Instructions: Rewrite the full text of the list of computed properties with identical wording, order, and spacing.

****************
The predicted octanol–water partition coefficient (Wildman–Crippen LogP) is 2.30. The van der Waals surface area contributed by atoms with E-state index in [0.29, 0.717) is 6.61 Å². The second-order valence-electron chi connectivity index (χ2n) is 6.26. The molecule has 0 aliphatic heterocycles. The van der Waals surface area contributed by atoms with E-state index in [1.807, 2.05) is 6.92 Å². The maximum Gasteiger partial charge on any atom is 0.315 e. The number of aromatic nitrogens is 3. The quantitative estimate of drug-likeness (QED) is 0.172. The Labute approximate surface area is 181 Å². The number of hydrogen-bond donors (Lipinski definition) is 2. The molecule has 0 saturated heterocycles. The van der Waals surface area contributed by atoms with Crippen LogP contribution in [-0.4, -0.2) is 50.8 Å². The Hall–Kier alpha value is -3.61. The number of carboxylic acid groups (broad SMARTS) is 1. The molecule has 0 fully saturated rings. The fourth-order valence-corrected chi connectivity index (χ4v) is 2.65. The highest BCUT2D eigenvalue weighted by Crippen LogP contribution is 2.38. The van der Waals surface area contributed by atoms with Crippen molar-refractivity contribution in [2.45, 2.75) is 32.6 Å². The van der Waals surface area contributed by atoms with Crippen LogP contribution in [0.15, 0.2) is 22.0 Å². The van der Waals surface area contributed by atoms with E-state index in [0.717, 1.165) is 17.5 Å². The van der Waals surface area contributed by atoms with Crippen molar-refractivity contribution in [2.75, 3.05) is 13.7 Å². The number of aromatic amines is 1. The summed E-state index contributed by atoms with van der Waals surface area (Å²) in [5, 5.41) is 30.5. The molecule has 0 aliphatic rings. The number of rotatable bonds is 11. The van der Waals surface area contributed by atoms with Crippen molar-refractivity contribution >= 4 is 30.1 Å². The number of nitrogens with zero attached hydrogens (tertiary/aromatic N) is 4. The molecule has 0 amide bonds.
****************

The predicted octanol–water partition coefficient (Wildman–Crippen LogP) is 2.30. The van der Waals surface area contributed by atoms with E-state index in [0.29, 0.717) is 6.61 Å². The second-order valence-electron chi connectivity index (χ2n) is 6.26. The molecule has 0 aliphatic heterocycles. The van der Waals surface area contributed by atoms with E-state index in [1.807, 2.05) is 6.92 Å². The maximum Gasteiger partial charge on any atom is 0.315 e. The number of aromatic nitrogens is 3. The quantitative estimate of drug-likeness (QED) is 0.172. The Labute approximate surface area is 181 Å². The number of hydrogen-bond donors (Lipinski definition) is 2. The molecule has 0 saturated heterocycles. The van der Waals surface area contributed by atoms with Crippen LogP contribution in [-0.4, -0.2) is 50.8 Å². The Hall–Kier alpha value is -3.61. The number of carboxylic acid groups (broad SMARTS) is 1. The molecule has 0 fully saturated rings. The fourth-order valence-corrected chi connectivity index (χ4v) is 2.65. The highest BCUT2D eigenvalue weighted by Crippen LogP contribution is 2.38. The van der Waals surface area contributed by atoms with Crippen molar-refractivity contribution in [2.45, 2.75) is 32.6 Å². The van der Waals surface area contributed by atoms with Crippen LogP contribution in [0.15, 0.2) is 22.0 Å². The van der Waals surface area contributed by atoms with E-state index in [0.717, 1.165) is 17.5 Å². The van der Waals surface area contributed by atoms with Crippen molar-refractivity contribution in [2.75, 3.05) is 13.7 Å². The number of aromatic amines is 1. The summed E-state index contributed by atoms with van der Waals surface area (Å²) in [5, 5.41) is 30.5. The molecule has 0 aliphatic rings. The number of rotatable bonds is 11. The van der Waals surface area contributed by atoms with Crippen molar-refractivity contribution >= 4 is 30.1 Å². The number of nitrogens with zero attached hydrogens (tertiary/aromatic N) is 4. The molecule has 0 amide bonds.